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Rev Med Interne. 2005 Feb;26(2):109-18.

[HNPCC syndrome (hereditary non polyposis colon cancer): identification and management].

[Article in French]

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  • 1Institut Paoli-Calmettes, INSERM UMR 599, 232, boulevard Sainte-Marguerite, 13009 Marseille, France.



The hereditary non-polyposis colon cancer (HNPCC) syndrome is an inherited condition defined by clinical and genealogical information, known as Amsterdam criteria. In about 70% of cases, HNPCC syndrome is caused by germline mutations in MMR genes, leading to microsatellite instability of tumor DNA (MSI phenotype). Patients affected by the disease are at high risk for colorectal and endometrial carcinomas, but also for other organs tumors. HNPCC syndrome is responsible for 5% of colorectal cancers.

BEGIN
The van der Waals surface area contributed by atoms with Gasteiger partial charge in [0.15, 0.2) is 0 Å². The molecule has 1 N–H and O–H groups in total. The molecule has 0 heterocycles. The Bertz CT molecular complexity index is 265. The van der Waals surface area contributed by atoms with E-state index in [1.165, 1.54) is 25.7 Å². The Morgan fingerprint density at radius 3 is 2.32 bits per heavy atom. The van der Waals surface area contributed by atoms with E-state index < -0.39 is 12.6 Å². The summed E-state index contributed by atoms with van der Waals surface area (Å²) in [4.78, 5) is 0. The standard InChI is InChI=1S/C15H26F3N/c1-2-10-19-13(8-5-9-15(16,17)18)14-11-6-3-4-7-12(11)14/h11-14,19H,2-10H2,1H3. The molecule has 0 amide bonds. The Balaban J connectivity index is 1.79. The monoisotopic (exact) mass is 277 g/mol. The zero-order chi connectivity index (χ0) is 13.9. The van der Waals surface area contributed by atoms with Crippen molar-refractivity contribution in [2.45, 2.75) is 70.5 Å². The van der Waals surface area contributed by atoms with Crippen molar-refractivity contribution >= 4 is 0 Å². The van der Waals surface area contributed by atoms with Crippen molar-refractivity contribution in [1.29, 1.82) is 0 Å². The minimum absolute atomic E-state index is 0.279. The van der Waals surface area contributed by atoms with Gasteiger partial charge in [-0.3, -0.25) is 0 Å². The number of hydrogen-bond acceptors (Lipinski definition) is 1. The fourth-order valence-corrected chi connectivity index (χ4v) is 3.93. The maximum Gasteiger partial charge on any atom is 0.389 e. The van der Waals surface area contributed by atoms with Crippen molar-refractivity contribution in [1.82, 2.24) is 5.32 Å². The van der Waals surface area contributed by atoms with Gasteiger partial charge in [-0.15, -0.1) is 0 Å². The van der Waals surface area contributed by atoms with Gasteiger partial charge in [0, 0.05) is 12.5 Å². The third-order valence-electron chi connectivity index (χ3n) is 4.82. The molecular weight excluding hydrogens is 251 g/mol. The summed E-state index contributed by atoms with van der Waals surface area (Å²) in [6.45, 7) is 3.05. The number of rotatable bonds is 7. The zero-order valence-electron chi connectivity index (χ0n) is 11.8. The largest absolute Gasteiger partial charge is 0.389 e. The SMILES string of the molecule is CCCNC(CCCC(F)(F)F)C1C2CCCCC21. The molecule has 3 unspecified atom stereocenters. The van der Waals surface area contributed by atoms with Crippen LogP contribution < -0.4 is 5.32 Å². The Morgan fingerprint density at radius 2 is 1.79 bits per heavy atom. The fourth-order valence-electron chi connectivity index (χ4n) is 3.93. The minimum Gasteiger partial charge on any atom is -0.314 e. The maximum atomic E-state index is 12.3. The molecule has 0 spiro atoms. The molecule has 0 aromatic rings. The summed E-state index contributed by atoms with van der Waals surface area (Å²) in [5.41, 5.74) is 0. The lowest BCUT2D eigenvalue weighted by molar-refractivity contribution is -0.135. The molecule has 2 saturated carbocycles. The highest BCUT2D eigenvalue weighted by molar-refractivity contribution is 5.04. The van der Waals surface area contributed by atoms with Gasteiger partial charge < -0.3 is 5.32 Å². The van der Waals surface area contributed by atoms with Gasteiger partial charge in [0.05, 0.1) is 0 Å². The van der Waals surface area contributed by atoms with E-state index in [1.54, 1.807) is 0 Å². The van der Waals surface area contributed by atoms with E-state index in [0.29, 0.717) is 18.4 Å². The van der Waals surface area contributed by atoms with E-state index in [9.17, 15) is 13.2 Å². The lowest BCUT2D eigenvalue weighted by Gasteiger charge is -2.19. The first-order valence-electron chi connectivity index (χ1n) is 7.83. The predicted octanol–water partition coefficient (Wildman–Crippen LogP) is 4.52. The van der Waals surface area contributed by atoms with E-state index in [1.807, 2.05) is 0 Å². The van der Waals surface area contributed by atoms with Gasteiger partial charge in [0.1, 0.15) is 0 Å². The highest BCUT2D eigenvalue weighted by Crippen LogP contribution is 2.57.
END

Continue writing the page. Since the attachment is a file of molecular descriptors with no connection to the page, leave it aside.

The lack of sensitivity of Amsterdam criteria in recognizing patients carrying a MMR germline mutation led to an enlargement of these criteria for the recruitment of possible HNPCC patients, and to a two-steps strategy, asking first for a tumor characterization according to MSI phenotype, especially in case of early-onset sporadic cases.


The identification of germline MMR mutations has no major consequence on the cancer treatments, but influences markedly the long-term follow-up and the management of at-risk relatives. Gene carriers will enter a follow-up program regarding their colorectal and endometrial cancer risks; other organs being at low lifetime risk, no specific surveillance will be proposed.

[PubMed - indexed for MEDLINE]
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